You have a couple of options here, but the most direct route sends you back to Lake Tahoe and around the North Shore via Highway 267 to its intersection with Highway 50. By now you will have, in an indirect way, circled the lake. Follow 50 up and over the mountains to Carson City and head south on Highway 395, a designated national scenic byway skirting the snow-capped Eastern Sierra.
There are options aplenty for side trips along this gorgeous corridor. A DogTrekker favorite is Bodie State Historic Park, a gold-mining ghost town where leashed dogs can join their uprights in exploring deserted streets and peering into windows of abandoned buildings preserved in a state of “arrested decay.” Bring a picnic lunch and water for you and your pet, as there’s nothing available on the remote grounds.
From Bodie, you’ll head south through the historic town of Bridgeport, pass several Indian trading posts and regionally famous roadhouse restaurants, and arrive at Mono Lake, a geological curiosity of a place with surrealistic tufa formations and quite a few dog-friendly trails. To the south, the Mammoth Lakes area beckons with hiking, fishing, boating, camping and other recreational pursuits.
At the Mammoth Mountain ski area, where lifts will be turning well into mid-summer, DogTrekkers can ride the Panoramic Gondola to its dizzying, 11,053-foot summit—and, conditions permitting, hike down the backside along a chain of lakes and streams. Hitch a ride back to the town of Mammoth on a free shuttle bus, but know that Spot will have to be muzzled as well as leashed. The same rule applies aboard the National Park Service shuttle bus to Red’s Meadow and Devil’s Postpile National Monument where, in an exception to rules in effect at most national parks, leashed dogs are allowed on trails.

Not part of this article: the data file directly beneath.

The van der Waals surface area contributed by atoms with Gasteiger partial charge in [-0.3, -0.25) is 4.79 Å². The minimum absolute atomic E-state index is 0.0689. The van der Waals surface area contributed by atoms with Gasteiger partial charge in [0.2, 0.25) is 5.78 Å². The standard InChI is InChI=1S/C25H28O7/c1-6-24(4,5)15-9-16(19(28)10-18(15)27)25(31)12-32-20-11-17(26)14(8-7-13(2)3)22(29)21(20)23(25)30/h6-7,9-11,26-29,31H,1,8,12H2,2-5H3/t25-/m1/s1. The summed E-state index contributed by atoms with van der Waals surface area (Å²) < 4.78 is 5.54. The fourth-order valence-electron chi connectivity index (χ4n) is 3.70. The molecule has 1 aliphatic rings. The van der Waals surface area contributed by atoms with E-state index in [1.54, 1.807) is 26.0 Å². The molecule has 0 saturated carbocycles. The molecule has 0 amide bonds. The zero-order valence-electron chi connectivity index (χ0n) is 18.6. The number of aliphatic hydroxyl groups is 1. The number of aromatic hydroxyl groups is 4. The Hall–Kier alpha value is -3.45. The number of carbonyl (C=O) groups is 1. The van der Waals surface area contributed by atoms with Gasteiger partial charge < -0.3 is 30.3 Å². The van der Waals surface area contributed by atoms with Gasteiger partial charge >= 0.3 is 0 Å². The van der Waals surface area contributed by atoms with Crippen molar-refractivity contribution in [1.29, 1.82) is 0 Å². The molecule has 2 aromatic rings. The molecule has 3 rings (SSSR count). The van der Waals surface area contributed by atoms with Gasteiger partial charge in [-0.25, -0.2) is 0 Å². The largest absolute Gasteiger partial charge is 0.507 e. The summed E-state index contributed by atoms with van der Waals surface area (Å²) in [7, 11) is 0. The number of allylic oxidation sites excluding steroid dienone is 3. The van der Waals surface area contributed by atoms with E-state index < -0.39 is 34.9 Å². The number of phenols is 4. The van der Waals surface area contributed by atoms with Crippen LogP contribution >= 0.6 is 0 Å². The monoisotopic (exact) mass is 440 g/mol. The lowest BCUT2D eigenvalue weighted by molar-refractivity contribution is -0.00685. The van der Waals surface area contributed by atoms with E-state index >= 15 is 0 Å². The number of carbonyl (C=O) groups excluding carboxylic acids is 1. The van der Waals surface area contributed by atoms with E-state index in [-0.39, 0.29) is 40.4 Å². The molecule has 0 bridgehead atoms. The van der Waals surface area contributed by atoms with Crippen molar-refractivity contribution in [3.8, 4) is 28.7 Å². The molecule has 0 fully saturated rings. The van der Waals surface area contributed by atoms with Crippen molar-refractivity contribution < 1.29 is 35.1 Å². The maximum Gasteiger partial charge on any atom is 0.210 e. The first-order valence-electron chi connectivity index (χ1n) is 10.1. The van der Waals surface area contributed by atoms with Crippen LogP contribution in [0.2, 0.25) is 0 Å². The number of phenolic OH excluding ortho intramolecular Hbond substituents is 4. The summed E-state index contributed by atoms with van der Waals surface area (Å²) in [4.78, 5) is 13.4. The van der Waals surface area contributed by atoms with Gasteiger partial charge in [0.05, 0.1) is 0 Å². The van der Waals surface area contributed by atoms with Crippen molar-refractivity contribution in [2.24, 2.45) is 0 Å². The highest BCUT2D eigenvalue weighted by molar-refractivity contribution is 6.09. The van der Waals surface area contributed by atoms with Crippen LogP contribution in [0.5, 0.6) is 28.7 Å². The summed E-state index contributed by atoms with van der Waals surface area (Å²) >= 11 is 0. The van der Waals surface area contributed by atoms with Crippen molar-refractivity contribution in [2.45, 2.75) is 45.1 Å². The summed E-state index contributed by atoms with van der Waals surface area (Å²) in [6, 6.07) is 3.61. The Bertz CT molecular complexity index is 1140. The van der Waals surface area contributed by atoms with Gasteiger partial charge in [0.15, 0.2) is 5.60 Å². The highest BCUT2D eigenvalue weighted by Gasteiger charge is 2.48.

When it’s time to put paws to pillow, you’ll find lots of dog-friendly options in this neck of the woods. Two of our favorites: Tamarack Lodge at the ski area and Convict Lake Resort, a cluster of cabins on the shore of one of the most beautiful lakes in the Sierra.
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